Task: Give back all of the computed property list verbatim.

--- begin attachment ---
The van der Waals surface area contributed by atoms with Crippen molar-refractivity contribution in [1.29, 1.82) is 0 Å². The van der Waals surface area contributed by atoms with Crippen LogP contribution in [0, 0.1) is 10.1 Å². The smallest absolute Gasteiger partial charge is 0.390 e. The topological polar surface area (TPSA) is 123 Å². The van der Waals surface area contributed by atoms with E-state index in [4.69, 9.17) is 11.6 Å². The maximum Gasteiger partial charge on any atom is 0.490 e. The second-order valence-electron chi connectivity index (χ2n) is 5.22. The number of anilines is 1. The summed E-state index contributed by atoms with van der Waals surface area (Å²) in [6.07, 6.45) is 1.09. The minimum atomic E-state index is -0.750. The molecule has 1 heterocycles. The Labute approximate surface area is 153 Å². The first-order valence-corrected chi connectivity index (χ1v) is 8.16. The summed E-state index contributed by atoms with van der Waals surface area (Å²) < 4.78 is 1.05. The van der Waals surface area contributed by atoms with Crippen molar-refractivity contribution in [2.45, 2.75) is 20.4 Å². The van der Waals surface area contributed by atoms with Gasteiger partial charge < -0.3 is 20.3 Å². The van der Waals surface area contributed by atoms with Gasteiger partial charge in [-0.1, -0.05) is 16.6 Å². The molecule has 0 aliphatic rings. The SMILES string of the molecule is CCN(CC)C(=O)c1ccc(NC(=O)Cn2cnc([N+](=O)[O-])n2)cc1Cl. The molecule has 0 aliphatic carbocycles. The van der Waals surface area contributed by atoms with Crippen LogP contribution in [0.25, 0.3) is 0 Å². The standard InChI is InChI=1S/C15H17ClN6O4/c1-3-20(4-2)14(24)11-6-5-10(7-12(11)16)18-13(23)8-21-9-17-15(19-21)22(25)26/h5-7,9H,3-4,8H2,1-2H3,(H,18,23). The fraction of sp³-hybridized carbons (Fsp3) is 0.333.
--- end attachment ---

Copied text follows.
The van der Waals surface area contributed by atoms with Crippen molar-refractivity contribution in [1.29, 1.82) is 0 Å². The van der Waals surface area contributed by atoms with Crippen LogP contribution in [0, 0.1) is 10.1 Å². The smallest absolute Gasteiger partial charge is 0.390 e. The topological polar surface area (TPSA) is 123 Å². The van der Waals surface area contributed by atoms with E-state index in [4.69, 9.17) is 11.6 Å². The maximum Gasteiger partial charge on any atom is 0.490 e. The second-order valence-electron chi connectivity index (χ2n) is 5.22. The number of anilines is 1. The summed E-state index contributed by atoms with van der Waals surface area (Å²) in [6.07, 6.45) is 1.09. The minimum atomic E-state index is -0.750. The molecule has 1 heterocycles. The Labute approximate surface area is 153 Å². The first-order valence-corrected chi connectivity index (χ1v) is 8.16. The summed E-state index contributed by atoms with van der Waals surface area (Å²) < 4.78 is 1.05. The van der Waals surface area contributed by atoms with Crippen molar-refractivity contribution in [2.45, 2.75) is 20.4 Å². The van der Waals surface area contributed by atoms with Gasteiger partial charge < -0.3 is 20.3 Å². The van der Waals surface area contributed by atoms with Gasteiger partial charge in [-0.1, -0.05) is 16.6 Å². The molecule has 0 aliphatic rings. The SMILES string of the molecule is CCN(CC)C(=O)c1ccc(NC(=O)Cn2cnc([N+](=O)[O-])n2)cc1Cl. The molecule has 0 aliphatic carbocycles. The van der Waals surface area contributed by atoms with Crippen LogP contribution in [0.25, 0.3) is 0 Å². The standard InChI is InChI=1S/C15H17ClN6O4/c1-3-20(4-2)14(24)11-6-5-10(7-12(11)16)18-13(23)8-21-9-17-15(19-21)22(25)26/h5-7,9H,3-4,8H2,1-2H3,(H,18,23). The fraction of sp³-hybridized carbons (Fsp3) is 0.333.